Bill would press agencies to reduce improper payments

A bill introduced today in the Senate would more strictly enforce a law to identify and collect overpayments to beneficiaries of federal programs such as Social Security, Medicare and unemployment insurance, and introduce new penalties for agencies that do not comply.

The bill, introduced by Sen. Tom Carper, D-Del., chairman of the Subcommittee on Federal Financial Management, Government Information, Federal Services and International Security, would amend the Improper Payments Information Act of 2002 by levying financial penalties on agencies that do not fully comply with the law.

The act requires agencies to report annually to the Office of Management and Budget the amount of payments issued in error, such as mistakenly or fraudulently paying more than a beneficiary is entitled to or paying individuals who are no longer in a program or are not eligible. The law focuses on at-risk agencies -- those that have issued improper payments totaling 2.5 percent of a program's outlays and $10 million or more in improper payments. OMB audits such agencies.

However, Carper's bill would expand the definition to include an agency that fulfils either of the two conditions. Under the old definition, a $50 billion program with less than $1.25 billion in overpayments would not be considered at risk and therefore not audited, said Sen. Tom Coburn, R-Okla., ranking minority member of the subcommittee.

Carper also would impose penalties for noncompliance. If an inspector general finds that the agency is not reporting its improper payments, the head of the agency has the authority to transfer available funds from any part of the agency to the program to pay for oversight of improper payments. If the IG rules the agency has not complied in a second consecutive year, the head of the agency is required to transfer the funds. If the agency is not in compliance for a third consecutive year, any program not in compliance must transfer 5 percent of its appropriations to the Treasury.

"This legislation is designed to fix the problem," Carper said. "It improves transparency; the reporting threshold is too low as it is." The amount of the federal government's improper payments increased by 34 percent in fiscal year 2007 to $55 billion, up from $41 billion in fiscal 2006, according to an OMB report released Thursday. OMB officials attributed much of the increase to the fact that 14 additional agencies reported on their payments. The fee-for-service component of Medicaid accounted for the largest share of the newly reported improper payments -- $12.9 billion. Overall, nine programs accounted for 90 percent of errors, including unemployment insurance, the food stamp program, the free lunch program and Social Security.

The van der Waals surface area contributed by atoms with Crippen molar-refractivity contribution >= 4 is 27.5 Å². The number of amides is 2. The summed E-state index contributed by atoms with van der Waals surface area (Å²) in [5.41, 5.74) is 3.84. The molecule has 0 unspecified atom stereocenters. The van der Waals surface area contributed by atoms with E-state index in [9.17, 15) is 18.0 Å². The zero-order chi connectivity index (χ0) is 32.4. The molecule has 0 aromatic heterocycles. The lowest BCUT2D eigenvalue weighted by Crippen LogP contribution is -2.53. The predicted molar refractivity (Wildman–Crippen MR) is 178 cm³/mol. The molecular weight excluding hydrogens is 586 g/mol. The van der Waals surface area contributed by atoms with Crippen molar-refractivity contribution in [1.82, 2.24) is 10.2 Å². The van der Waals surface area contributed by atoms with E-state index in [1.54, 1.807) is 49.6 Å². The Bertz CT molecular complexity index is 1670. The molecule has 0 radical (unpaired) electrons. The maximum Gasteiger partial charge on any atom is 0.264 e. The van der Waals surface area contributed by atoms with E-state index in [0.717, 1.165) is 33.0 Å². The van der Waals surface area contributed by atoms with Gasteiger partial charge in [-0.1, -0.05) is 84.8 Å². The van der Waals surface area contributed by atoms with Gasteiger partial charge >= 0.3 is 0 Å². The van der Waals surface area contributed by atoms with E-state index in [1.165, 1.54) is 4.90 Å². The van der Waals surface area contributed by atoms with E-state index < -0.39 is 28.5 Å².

"I'm shocked at the amount of money that agencies waste each year on avoidable errors, and these lost federal dollars grow each year," Carper said.

About 20 percent of all improper payments, or $11 billion, can be attributed to data entry mistakes by federal employees or by systems issuing the wrong amount, said Danny Werfel, acting controller for the Office of Federal Financial Management at OMB. Included in these errors are payments for which the agency does not have documentation to validate the accuracy of the payment, although the payment could be correct.

About 27 percent of the errors occur when checks are sent to individuals no longer eligible, such as a recipient of unemployment insurance who finds a job but continues to receive unemployment benefits. "This category is one where agencies can move forward and verify the information against a third party data source, such as the national register of new hires, and are not doing it enough," Werfel said.

Most of the overpayment errors occur when eligibility cannot be verified by a third party. For example, Werfel said those qualifying for the Earned Income Tax Credit, which requires that a parent live with a child for six months in order to claim the child as a dependent, cannot be verified. "Medical necessity is another area that's hard to validate," he said. "We wanted to distinguish between errors where there is a path forward and a way to verify the information, and cases where we may need to potentially reform the programs themselves."

Werfel said means-tested programs are the most difficult to audit, because eligibility is complex and extremely difficult to verify who is eligible.

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